"The Sunk and the Rescued" is published for the first time in Bulgaria this year, translated by Neva Micheva, thanks to ed. Janet 45. The author is Primo Levi, who lived in the concentration camp Carpi-Fosoli (Fossoli camp - near Modena) and in Auschwitz, who survived and was released in 1945. Chemist by profession, for the rest of his life became one of the most translated Italian authors . His first-person narratives, about the darkest period in our entire history, are a difficult but necessary legacy for humanity to preserve the memory, not to be forgotten and never to repeat such a tragedy.


I admit that with a little skepticism I reached for the book from the shelves of a bookstore. On the one hand, this topic is too painful, even for my generation, which has no contact with those times, on the other hand, because this type of first-person stories are often too full of hatred, resentment and accusation (not without reason, of course). se). From the very first pages, however, the way in which the author in his 8 works, of which the book is composed, manages to make a flawless and at the same time bright, but also (as far as possible) impartial and complete social dissection of camp life, of the perpetrators, but also of the victims, of the individual microworld and of the whole system of National Socialism.


Despite the shocking stories, Levy's speech is not that of hatred, but of justice. Despite the accusation against the perpetrators, in his words there is a desire to understand these people. Not to justify them, but to get to the root of their actions and to seek an answer to the insanity in which Germany fell during this period. This is important because, as mentioned in the chapter of the book on memory, "Human memory is a delightful but uncertain tool". There are thousands of factors that affect its accuracy: time itself fades, memories and stories fade and are slowly lost. The human psyche also plays a role - for a myriad of reasons, the mind uses many "tricks" such as repression, projections, repression, denial, and even oblivion.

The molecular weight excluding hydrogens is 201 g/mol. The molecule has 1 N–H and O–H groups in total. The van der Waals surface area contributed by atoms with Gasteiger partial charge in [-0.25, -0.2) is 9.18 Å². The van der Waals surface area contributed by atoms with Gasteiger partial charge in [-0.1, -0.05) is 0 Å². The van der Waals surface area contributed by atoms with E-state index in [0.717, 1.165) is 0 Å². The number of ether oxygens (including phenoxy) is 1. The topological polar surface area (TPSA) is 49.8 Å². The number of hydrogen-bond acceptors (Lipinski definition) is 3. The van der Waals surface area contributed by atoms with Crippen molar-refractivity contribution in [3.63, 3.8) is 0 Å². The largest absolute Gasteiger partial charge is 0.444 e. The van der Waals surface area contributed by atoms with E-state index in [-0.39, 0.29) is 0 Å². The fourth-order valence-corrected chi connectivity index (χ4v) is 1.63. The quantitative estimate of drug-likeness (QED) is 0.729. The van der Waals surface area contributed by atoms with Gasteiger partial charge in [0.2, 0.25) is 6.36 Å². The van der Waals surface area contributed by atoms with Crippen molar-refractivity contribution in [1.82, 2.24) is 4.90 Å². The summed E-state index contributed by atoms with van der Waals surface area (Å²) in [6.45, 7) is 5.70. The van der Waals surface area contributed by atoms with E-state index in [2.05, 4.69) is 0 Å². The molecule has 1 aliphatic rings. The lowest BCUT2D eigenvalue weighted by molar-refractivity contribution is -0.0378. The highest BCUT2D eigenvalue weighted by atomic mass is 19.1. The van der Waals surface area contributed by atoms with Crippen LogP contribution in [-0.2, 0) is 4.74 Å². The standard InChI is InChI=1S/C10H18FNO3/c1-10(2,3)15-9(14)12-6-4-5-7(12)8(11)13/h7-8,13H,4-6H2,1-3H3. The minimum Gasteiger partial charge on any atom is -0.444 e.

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To preserve the story as Primo Levy personally experiences it, he pays detailed attention to the brutal violence in the camps - a whole chapter examines "Unnecessary Violence" in detail: "The abuser remains the same as the victim: their places cannot be exchanged - the former should be punished and despised (but if possible understood), the latter should be sympathized with and helped." However, he is also trying to understand the violence that the victims use against each other. For example, the hostility of the old campers to the "newcomer" (the so-called Zugang), their pursuit of prestige, attempts to seek protection and cooperation with the oppressors, ready to compromise.